After nearly 31 years, Marion dispatcher is preparing to hang up her headset for the final time

The Marion Police Department is celebrating the retirement of Judy Ward, a 911 communications operator.
Published: Jan. 21, 2021 at 3:07 AM CST
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CEDAR RAPIDS, Iowa (KCRG) - Communications operators, otherwise known as dispatchers, are the first people on the line when you call 911. After nearly 31 years at the Marion Police Department, one dispatcher is preparing to hang up her headset for the final time.

The department is celebrating the retirement of Judy Ward, a 911 communications operator who they say was always on the other end of the radio when help was needed.

Ward said she actually became a dispatcher by accident and it’s been the right job for her ever since.

She said that she applied at another police department but got turned down before she landed this job with Marion police in 1990. That’s where she’s been ever since.

Ward said when she started as a communications operator, they were using pen and paper to track information from 911 calls. Now, the computer systems track the information and map where a call is coming from.

She said a challenge is being on the side of the radio where you don’t always get to see the result.

“When I have a call, a serious call, and being on this end or this side of the radio, we sometimes don’t get to hear the rest of the story. So it makes me wonder, and sometimes I need to reach out to the officer that responded or the medic team that responded so I get the rest of the story,” said Communications Operator at the Marion Public Safety Communications Center for 30 years, five months and three days, Judy Ward.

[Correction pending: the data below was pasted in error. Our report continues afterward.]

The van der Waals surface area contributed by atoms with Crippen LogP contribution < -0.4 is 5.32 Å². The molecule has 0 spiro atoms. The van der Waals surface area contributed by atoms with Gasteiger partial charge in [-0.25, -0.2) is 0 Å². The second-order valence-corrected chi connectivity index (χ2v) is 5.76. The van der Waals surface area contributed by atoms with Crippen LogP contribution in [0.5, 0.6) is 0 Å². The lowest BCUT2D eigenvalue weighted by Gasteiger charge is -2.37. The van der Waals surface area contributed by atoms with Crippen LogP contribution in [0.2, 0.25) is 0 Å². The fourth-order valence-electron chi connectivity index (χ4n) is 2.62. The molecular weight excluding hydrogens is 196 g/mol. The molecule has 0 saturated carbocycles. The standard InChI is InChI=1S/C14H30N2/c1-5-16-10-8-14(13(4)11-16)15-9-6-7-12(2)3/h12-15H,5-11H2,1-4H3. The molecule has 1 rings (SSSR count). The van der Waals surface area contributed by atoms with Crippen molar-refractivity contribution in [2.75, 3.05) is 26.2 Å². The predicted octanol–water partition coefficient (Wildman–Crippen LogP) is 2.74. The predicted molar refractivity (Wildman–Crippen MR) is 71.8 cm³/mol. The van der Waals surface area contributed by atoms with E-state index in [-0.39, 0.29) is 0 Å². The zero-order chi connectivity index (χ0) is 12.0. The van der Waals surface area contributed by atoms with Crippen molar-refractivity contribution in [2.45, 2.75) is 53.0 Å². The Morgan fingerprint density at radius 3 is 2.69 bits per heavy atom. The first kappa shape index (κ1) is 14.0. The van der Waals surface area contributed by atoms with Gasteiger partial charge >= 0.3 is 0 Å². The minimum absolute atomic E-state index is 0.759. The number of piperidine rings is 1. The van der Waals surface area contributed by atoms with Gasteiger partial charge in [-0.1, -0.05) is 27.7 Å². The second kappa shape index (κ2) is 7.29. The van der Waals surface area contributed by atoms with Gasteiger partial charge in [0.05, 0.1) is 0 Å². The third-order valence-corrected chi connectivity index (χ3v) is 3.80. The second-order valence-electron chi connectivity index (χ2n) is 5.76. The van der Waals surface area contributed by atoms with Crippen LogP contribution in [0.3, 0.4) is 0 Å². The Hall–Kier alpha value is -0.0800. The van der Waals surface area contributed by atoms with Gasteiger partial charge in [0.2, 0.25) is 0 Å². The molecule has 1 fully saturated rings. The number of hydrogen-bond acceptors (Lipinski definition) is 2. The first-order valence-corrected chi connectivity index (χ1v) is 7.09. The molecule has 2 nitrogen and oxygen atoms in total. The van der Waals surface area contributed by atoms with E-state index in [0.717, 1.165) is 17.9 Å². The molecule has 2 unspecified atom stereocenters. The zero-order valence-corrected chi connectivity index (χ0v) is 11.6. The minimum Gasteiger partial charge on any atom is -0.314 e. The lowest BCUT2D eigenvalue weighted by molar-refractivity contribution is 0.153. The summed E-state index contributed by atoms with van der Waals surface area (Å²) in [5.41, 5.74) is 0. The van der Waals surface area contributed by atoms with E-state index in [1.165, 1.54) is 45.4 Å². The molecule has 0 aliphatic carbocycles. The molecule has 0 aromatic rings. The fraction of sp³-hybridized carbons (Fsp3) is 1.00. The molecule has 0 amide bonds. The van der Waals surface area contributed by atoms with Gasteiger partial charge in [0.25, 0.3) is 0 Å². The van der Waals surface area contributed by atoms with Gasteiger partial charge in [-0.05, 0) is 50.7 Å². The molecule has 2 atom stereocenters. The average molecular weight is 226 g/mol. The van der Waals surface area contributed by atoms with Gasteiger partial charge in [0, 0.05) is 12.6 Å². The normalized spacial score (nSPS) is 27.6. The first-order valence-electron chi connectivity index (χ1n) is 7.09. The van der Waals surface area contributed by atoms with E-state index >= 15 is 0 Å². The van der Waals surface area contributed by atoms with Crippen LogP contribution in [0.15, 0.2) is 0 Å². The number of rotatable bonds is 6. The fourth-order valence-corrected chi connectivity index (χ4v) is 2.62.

Ward added that three of the most challenging times of her career have been the flood of 2008, the Derecho, and now the pandemic. She said the best part of her job was the people she got to work with. Saying she will miss everyone, but being in Marion, she knows they’re not too far away.

Megan Dumermuth is the daughter of a police officer that worked for the department for 40 years.

When she 2-years-old, she accidentally called 911, and by chance, and Judy was the operator that answered.

“What happened was my grandmother was babysitting me and she fell asleep. I then climbed up on the counter somehow, I think 911 may have been on our speed dial or I just knew to call 911,” Dumermuth said. “When I called, Judy answered! She noticed it came from parents’ home number and she said, ’911 what is your emergency?’ and I said ‘Hi!’ and she’s like, ‘Megan?’”

When she was younger and her dad was still working at the department, Dumermuth said she would go sit with Ward in the dispatch room and learn about her job.

She said that the accidental 911 call ended with her dad coming home to find her on the phone with Judy, and it’s a story she’ll always remember.

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